In 1994, the Indiana Historical Society awarded me a generous CLIO Grant to carry out research and write about a religious movement, a group that eventually called themselves General Baptists that emerged in southwest Indiana in the early 1820s under the leadership of a young Baptist minister named Benoni Stinson.
Although there had been previous books written about this group, none of these endeavors placed the origin of the Indiana movement solely within the larger context of the dramatic anti-mission controversy going on at that time. The book I wrote, Christ Tasted Death for Every Man: The Story of American’s Frontier General Baptists, was the primary result of my labor and offered a fascinating view of religion on the American frontier. It further led to some interesting discussions, as my findings challenged some of the prior views regarding the denomination’s origins.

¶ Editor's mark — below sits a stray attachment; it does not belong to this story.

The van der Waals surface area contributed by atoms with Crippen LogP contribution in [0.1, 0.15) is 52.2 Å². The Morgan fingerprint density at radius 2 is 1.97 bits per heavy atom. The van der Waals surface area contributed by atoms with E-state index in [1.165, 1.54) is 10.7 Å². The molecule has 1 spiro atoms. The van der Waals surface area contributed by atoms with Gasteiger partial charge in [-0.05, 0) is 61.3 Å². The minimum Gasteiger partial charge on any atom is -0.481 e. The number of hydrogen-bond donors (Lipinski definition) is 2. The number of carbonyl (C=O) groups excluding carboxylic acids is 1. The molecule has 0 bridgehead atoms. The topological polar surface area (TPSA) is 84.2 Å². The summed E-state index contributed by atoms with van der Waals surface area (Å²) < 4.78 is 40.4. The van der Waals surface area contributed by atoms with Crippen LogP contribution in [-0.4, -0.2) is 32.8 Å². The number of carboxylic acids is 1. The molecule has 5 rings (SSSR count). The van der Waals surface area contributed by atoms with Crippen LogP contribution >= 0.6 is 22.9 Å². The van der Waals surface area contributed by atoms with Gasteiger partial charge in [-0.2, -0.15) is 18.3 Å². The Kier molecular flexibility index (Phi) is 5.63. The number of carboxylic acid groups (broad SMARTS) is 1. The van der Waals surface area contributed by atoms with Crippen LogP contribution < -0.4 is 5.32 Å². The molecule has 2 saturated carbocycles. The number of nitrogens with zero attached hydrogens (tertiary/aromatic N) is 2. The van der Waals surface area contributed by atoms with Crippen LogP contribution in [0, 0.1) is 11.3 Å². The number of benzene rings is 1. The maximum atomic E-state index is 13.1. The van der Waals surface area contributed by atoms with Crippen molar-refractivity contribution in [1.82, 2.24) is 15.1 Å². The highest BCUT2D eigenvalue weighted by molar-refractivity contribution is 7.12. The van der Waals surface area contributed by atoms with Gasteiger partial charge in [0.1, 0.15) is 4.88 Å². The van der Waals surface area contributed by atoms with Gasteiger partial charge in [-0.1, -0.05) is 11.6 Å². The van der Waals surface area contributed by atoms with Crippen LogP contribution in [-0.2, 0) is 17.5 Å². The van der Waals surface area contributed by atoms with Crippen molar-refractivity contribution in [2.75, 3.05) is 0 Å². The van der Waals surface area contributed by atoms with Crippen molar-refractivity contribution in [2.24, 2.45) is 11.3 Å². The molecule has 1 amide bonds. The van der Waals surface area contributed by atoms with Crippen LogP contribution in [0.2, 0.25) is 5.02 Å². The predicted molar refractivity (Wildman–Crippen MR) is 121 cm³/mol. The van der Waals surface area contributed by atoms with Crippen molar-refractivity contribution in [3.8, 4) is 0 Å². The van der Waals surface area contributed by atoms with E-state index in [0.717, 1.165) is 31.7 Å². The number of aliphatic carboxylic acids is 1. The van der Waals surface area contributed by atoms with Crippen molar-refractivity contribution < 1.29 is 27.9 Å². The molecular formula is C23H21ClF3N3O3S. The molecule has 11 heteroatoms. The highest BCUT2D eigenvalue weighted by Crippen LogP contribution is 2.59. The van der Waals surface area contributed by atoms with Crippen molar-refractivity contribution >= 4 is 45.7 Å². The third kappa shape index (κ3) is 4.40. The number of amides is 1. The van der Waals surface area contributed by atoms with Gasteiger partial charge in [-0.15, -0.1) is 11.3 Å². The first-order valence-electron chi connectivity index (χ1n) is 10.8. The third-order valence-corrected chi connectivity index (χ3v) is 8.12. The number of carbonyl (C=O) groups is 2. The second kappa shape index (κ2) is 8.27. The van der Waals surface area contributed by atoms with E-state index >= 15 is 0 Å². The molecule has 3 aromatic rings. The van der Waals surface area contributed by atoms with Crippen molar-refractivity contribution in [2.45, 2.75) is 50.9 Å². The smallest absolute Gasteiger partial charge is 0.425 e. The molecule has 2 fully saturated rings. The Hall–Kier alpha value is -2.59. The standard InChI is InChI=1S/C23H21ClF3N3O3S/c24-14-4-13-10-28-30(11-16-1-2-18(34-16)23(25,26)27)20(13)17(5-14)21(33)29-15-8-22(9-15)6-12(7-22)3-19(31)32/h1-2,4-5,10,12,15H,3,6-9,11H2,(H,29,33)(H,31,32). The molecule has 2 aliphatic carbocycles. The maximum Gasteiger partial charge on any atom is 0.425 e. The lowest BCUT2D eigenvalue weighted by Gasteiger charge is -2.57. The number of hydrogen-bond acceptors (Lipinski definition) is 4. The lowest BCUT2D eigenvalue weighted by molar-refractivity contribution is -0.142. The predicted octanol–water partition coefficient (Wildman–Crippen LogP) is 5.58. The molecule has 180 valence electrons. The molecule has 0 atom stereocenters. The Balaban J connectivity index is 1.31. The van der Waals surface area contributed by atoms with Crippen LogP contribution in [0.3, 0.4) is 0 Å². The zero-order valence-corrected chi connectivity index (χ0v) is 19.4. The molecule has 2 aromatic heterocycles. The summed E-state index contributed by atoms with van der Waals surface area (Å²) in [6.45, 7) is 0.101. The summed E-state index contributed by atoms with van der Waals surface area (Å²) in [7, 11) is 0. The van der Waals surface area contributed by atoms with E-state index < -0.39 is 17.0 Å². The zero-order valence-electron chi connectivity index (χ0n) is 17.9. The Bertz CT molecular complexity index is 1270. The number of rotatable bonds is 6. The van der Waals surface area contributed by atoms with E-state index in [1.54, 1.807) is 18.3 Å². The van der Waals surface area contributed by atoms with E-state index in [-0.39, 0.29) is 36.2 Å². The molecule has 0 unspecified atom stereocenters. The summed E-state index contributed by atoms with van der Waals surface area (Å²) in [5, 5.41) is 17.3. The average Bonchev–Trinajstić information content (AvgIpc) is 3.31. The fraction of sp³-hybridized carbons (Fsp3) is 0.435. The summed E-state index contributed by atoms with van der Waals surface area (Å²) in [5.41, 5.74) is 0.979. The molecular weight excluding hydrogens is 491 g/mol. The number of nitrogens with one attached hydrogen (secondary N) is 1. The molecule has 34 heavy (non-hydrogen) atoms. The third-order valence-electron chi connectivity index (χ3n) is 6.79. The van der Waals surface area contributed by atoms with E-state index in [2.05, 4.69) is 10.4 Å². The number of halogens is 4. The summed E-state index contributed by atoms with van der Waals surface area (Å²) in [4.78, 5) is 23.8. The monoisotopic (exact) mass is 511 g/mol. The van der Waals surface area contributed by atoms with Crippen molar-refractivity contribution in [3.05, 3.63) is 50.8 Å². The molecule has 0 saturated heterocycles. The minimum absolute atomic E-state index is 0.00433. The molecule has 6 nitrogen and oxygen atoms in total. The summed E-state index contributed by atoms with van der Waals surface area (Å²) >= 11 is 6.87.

Forgotten in the discourse, however, was an important article I also wrote about the founding of the General Baptists of Indiana within its larger context which appeared in the Indiana Magazine of History, “The Struggle for the Soul of Frontier Baptists: The Anti-Mission Controversy in the Lower Wabash Valley.”
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